These examples are not intended to be exhaustive, rather, they are intended to teach the fundamental idea of the present invention.
Conclucions, Ramifications, and Scope
The present invention deals with a major problem in using conventional pointing and control devices: stress and even permanent injury may result on the hand or arm muscles due to the incorrect posture imposed by conventional pointing and control devices.
The fundamental idea of the present invention includes two parts: (1) using an adjustable coupling means (a semi-rigid sidewall or a flexible sidewall plus an adjustable coupling assembly) to couple the top and the base of the housing, which provides adjustability in up to three desirable directions (roll, pitch, and height) and seals the housing; (2) using an automatic handedness switch to keep suitable control configuration for right-handed and left-handed users based on the roll orientation of the top of the housing. The adjustable coupling assembly comprises any suitable number of three types of independently adjustable elements, each type provides adjustability in a desirable direction, with any suitable interconnection. From the foregoing detailed description of the exemplary embodiments, it is clear that the present invention overcomes all aforementioned major problems existing in the prior-art designs and has many additional advantages.
The adjustable pointing and control device of the present invention can provide adjustments in all three desirable directions (roll, pitch, and height), as opposed to only one or two directions, as provided by the prior-art designs. In particular, the height adjustment is not only a desirable feature in and of itself, but it also provides room for ample adjustments in the other two directions. The adjustable pointing and control device of the present invention prohibits movements in any undesirable direction, such as rotation in yaw (azimuthal) direction, as allowed by prior-art designs. The adjustable pointing and control device of the present invention provides independent adjustments in each direction, as opposed to dependent or correlated adjustments provided by the prior-art designs. The adjustable pointing and control device of the present invention further provides a much larger range and continuous adjustment in each direction, as opposed to a very limited range or a few discrete positions as provided by prior-art designs. Therefore, the adjustable pointing and control device of the present invention provides an optimal operating position practically to any user at any working position, as opposed to that suitable to a particular group of users at some particular working positions, as provided by prior-art designs. The adjustable pointing and control device of the present invention can be easily shifted from one handedness to the other, with the controls automatically configured by the automatic handedness switch. No conscious effort is required of the user, as opposed to having to flip an external switch, detach, rotate, and reattach a button plate or top, or to keep constant contact with a handedness sensor, as required by prior-art designs. Even in the case of using external sensor or mechanical switches, the present invention requires neither redundant control buttons nor complex logic circuitry as required by the prior-art designs. The adjustable pointing and control device of the present invention have a closed housing, as opposed to prior-art designs where open gaps or holes are required for adjustments. Yet, the adjustable pointing and control device of the present invention requires a minimal number of ordinary and inexpensive parts, it involves only minimal modifications in the circuitry, and no modification at all in other components (motion sensor, etc.) and the software (device driver) of the existing pointing and control devices. This further improves the reliability and marketability of the adjustable pointing and control device of the present invention.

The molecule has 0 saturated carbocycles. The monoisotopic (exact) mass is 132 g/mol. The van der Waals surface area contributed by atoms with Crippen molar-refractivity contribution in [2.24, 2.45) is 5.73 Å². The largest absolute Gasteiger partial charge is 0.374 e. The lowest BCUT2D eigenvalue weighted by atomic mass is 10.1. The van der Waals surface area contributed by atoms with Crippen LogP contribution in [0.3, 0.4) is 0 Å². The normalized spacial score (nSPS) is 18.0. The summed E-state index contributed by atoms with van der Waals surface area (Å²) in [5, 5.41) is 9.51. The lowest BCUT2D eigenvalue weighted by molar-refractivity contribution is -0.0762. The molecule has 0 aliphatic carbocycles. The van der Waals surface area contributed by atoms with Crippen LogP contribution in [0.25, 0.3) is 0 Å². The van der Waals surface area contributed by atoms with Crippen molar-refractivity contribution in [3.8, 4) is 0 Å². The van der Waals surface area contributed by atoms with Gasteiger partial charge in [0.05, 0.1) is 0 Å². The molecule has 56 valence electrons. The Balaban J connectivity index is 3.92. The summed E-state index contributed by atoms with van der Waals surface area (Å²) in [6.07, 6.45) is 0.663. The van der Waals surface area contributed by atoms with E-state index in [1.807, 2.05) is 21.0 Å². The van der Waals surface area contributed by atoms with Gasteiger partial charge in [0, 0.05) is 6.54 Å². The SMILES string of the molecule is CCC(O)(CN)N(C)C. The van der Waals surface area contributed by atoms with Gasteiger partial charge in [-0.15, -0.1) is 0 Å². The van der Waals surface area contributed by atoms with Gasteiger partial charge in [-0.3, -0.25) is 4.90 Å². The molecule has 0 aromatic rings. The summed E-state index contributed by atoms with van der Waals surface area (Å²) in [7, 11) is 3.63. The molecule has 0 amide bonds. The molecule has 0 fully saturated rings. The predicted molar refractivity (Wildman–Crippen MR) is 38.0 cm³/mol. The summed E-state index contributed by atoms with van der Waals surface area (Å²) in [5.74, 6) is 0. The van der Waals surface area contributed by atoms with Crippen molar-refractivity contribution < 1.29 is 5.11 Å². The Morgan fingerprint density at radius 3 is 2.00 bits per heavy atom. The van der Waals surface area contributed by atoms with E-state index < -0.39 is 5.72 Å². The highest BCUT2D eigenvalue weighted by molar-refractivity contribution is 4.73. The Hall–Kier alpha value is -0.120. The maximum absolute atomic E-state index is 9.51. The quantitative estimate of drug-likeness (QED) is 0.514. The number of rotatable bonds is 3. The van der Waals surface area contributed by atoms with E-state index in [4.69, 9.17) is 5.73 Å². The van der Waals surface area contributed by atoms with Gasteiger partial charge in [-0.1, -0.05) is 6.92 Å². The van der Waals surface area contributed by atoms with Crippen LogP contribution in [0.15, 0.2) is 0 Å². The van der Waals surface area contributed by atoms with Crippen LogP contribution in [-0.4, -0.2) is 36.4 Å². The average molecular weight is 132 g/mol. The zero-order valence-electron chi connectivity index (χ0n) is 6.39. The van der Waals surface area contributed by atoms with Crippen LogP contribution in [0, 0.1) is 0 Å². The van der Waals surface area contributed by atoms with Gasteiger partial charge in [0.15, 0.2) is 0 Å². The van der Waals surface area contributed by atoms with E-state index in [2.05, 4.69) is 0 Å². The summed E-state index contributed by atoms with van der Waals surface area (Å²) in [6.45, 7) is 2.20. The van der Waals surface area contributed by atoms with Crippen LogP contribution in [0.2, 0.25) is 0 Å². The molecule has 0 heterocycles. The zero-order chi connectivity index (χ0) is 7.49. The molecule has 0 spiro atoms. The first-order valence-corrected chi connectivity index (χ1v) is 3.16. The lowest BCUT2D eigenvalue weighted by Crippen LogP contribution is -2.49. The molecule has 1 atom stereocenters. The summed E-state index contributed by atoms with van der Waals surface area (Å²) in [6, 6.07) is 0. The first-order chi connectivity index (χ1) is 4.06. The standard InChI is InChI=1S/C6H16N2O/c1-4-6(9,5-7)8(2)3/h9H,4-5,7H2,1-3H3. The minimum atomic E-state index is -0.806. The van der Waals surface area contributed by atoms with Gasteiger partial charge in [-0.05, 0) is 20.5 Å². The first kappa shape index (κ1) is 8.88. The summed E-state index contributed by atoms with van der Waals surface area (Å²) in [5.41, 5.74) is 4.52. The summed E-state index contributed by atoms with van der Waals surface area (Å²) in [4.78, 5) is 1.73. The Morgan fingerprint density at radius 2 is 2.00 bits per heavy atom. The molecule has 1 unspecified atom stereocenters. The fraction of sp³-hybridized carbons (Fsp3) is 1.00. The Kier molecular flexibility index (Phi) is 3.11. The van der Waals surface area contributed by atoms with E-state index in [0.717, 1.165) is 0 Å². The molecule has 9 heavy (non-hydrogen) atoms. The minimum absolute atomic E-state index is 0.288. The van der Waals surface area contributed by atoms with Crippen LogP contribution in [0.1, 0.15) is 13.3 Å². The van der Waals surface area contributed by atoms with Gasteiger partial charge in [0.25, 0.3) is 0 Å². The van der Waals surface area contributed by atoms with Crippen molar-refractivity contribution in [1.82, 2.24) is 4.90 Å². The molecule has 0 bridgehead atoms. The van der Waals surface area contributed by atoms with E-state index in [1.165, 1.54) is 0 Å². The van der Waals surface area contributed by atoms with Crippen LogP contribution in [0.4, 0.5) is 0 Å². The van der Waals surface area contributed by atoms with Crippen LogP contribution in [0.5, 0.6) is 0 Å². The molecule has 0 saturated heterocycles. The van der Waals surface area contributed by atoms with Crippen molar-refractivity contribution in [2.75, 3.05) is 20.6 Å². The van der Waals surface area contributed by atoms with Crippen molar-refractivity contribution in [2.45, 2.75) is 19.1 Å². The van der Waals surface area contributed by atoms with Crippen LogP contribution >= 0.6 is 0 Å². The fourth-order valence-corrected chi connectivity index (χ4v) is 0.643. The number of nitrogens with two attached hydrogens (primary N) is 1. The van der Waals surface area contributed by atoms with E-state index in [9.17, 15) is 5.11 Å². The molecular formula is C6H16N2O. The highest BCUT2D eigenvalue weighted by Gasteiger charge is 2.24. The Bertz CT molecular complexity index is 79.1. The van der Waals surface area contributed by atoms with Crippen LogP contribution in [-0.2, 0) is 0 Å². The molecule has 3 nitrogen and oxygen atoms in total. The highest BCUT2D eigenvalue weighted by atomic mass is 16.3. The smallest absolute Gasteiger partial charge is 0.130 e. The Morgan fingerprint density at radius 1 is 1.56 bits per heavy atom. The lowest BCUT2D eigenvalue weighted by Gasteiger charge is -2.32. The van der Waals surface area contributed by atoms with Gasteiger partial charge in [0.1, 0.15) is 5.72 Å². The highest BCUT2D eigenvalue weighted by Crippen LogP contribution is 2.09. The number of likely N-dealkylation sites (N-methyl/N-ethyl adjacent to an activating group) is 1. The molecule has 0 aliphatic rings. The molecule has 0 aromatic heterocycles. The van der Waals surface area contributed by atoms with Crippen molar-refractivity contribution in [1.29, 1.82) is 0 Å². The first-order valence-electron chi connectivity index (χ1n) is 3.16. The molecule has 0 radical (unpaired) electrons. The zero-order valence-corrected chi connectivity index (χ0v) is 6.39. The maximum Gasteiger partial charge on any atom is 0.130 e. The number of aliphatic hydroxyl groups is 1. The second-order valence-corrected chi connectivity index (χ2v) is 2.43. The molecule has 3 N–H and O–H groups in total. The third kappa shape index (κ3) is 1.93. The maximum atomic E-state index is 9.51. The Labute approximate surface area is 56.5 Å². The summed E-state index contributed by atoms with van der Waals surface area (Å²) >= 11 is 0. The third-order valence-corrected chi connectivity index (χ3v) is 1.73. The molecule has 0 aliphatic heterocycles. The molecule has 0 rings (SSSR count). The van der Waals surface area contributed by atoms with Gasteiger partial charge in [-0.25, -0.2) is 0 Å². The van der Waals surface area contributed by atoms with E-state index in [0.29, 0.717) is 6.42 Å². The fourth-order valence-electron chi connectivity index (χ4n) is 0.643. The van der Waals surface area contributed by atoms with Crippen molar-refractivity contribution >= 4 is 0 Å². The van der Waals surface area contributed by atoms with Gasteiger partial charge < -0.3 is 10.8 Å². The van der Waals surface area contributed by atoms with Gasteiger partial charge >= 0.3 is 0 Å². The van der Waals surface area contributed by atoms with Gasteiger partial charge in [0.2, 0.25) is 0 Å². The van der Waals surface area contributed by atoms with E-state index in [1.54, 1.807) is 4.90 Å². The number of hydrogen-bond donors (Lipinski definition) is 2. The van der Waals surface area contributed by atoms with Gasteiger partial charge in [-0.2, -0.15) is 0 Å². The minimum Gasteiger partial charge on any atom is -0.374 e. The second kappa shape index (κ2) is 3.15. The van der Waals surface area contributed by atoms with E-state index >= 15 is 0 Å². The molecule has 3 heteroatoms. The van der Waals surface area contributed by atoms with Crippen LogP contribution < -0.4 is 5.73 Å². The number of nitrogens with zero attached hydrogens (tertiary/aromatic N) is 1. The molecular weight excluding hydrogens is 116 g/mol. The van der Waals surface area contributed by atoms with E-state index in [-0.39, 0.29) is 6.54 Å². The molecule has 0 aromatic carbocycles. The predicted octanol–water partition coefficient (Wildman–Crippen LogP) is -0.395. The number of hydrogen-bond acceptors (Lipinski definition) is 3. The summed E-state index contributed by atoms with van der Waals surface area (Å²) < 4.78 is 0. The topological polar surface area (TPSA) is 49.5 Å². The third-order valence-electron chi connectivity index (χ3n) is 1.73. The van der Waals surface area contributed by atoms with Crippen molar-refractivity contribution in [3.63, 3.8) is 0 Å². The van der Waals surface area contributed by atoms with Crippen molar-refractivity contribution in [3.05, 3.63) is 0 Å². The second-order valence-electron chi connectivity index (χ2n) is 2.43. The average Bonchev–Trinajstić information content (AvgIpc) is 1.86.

From the foregoing discussion of the fundamental concept of the present invention and the detailed descriptions of the exemplary embodiments, it is clear that the present invention can be applied to almost all types of pointing and control devices, either currently existing or foreseeable for the future.
There are numerous ways of carrying out the fundamental idea and spirit of the present invention. Given the disclosure of the fundamental idea and spirit of present invention and the exemplary embodiments, many additional embodiments, ramifications, and modifications will become obvious. These additional embodiments, ramifications, and modifications are all covered by the scope of the present invention. The following claims are intended to cover the fundamental idea and the spirit of the present invention. The scope of the present invention should be determined by the appended claims and their legal equivalents, rather than by the given examples.
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|U.S. Classification||345/163, 345/156|
|International Classification||G06F3/033, G09G5/08|
|Cooperative Classification||G06F2203/0333, G06F3/033, G06F3/03547, G06F3/03549, G06F3/0362, G06F3/0338|
|European Classification||G06F3/0338, G06F3/0362, G06F3/0354P, G06F3/0354T, G06F3/033|
|Apr 26, 2010||REMI||Maintenance fee reminder mailed|
|Aug 27, 2010||SULP||Surcharge for late payment|
|Aug 27, 2010||FPAY||Fee payment|
Year of fee payment: 4
|May 2, 2014||REMI||Maintenance fee reminder mailed|
|Sep 19, 2014||LAPS||Lapse for failure to pay maintenance fees|
|Nov 11, 2014||FP||Expired due to failure to pay maintenance fee|
Effective date: 20140919